The Skin Cancer Foundation Journal

MAY 2015

The 2012 edition of The Skin Cancer Foundation Journal features medically reviewed, reader-friendly articles such as tanning, the increasing incidence of skin cancer diagnoses among young women, & the prevalence of melanoma among white males over 50.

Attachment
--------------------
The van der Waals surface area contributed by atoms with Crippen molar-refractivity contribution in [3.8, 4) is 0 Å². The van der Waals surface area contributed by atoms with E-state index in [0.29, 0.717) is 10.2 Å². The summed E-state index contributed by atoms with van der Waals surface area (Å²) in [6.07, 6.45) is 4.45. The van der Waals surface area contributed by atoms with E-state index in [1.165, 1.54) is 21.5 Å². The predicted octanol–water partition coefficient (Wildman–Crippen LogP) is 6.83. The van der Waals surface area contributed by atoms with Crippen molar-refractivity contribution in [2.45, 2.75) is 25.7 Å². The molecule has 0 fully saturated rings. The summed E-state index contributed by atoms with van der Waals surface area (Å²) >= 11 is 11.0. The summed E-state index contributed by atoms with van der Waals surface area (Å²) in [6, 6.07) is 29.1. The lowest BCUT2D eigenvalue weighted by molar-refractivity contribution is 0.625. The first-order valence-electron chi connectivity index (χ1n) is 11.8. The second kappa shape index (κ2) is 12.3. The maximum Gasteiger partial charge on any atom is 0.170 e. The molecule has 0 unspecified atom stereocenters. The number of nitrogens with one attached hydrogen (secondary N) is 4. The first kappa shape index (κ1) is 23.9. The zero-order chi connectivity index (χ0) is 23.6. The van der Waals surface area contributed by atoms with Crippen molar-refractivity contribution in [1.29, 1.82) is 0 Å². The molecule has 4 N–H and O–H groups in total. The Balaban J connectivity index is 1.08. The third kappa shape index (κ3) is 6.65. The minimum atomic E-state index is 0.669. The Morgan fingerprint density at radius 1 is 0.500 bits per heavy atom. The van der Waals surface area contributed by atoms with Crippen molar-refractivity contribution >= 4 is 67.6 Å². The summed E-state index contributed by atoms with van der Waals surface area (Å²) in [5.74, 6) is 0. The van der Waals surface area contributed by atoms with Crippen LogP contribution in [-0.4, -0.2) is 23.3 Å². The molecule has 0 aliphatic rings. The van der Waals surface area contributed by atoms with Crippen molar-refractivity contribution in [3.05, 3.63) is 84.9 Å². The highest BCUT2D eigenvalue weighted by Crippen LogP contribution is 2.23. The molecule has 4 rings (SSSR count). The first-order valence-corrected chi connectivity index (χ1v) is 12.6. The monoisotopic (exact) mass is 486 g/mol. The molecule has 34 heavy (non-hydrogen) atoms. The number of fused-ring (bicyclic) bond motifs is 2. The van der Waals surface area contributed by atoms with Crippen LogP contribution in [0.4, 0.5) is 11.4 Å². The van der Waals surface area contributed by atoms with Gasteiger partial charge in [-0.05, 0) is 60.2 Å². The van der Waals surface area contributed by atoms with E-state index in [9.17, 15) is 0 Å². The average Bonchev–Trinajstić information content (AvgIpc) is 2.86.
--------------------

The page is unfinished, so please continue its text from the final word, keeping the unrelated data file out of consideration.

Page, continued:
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YOUR CHECKLIST FOR SAFE PLAY IN THE SUN While it's not always possible with tournament schedules and difficult-to-secure court reservations, try to avoid the sun during its peak hours between 10 AM and 4 PM. Play indoors when you can. Play in the shade when you can. Use a sweat-resistant or water-resistant sunscreen with an SPF of 30 or higher. There are many non-greasy, sweat-resistant formulas on the market today designed for athletes. Sunscreen sticks and sprays are a good option if you don't want to get the product on your hands. Apply about one ounce of sunscreen 30 minutes before heading outdoors and reapply at least every two hours. Sunscreens applied to the forehead can drip into the eyes and cause irritation due to heavy sweating during tennis. Therefore, be very judicious about using sunscreens on the forehead, and apply any sunscreen especially well ahead of playing so that it fully absorbs. A wide-brimmed hat and wide-framed sunglasses can help provide a lot of protection for the forehead. Make sure your tennis grip is up-to-date. Older grips lose traction faster after absorbing sweat and sunscreen. Sun-protective clothing is important, too: Again, a wide-brimmed hat is ideal, but at least wear a baseball cap or visor. Your sunglasses should keep out 99% or more of UV radiation. If you can stand to on the court, also wear long-sleeved shirts and sweatpants; recently, sun-protective clothing options for athletes have expanded to include lightweight, sweat-wicking versions that not only reflect UV but can keep you even cooler than if you weren't wearing them. For those who still prefer "tennis whites," remember that basic cotton T-shirts provide limited sun protection. However, there are many white fabric versions today that employ optical brighteners or special dyes that are highly sun-protective. A sun-protective bandanna or foreign legionnaires hat can be worn to protect the neck. Know Your ABCDE's for Early Melanoma Detection Melanoma can be a deadly disease. But if it's caught early, before spreading to the lymph nodes or other organs, average overall 5-year-survival is 98%. 1 Thus, it's important to be proactive about checking your skin every month (from head to toe) for changes that can be early signs of a melanoma or other skin cancers. It may be difficult to tell which moles, brown spots or growths on your skin are harmless and which need to be examined by your doctor. The ABCDE's of melanoma offer a guide to warning signs of the disease. A symmetry If you draw a line through a mole or spot and the halves don't match up, it could be a warning sign. B order A benign mole tends to have smooth, even borders. The borders of an early melanoma tend to be uneven. C olor Most benign moles are uniform in color. Having a variety of colors is a warning sign. A red, white or blue mole is also a warning sign. D iameter Melanomas are usually larger in diameter than a pencil eraser (6 mm or ΒΌ"). But they sometimes may be smaller when first detected. E volving Benign moles appear the same over time. Be on the lookout for moles that change in size, shape, color, elevation, or another trait and any new symptoms such as bleeding, itching or crusting. These are all warning signs. CUT THIS OUT AND SHARE IT WITH A FRIEND! 63 References on pages 105-107. BENIGN MALIGNANT Common Sense Sun Protection for Tennis Players

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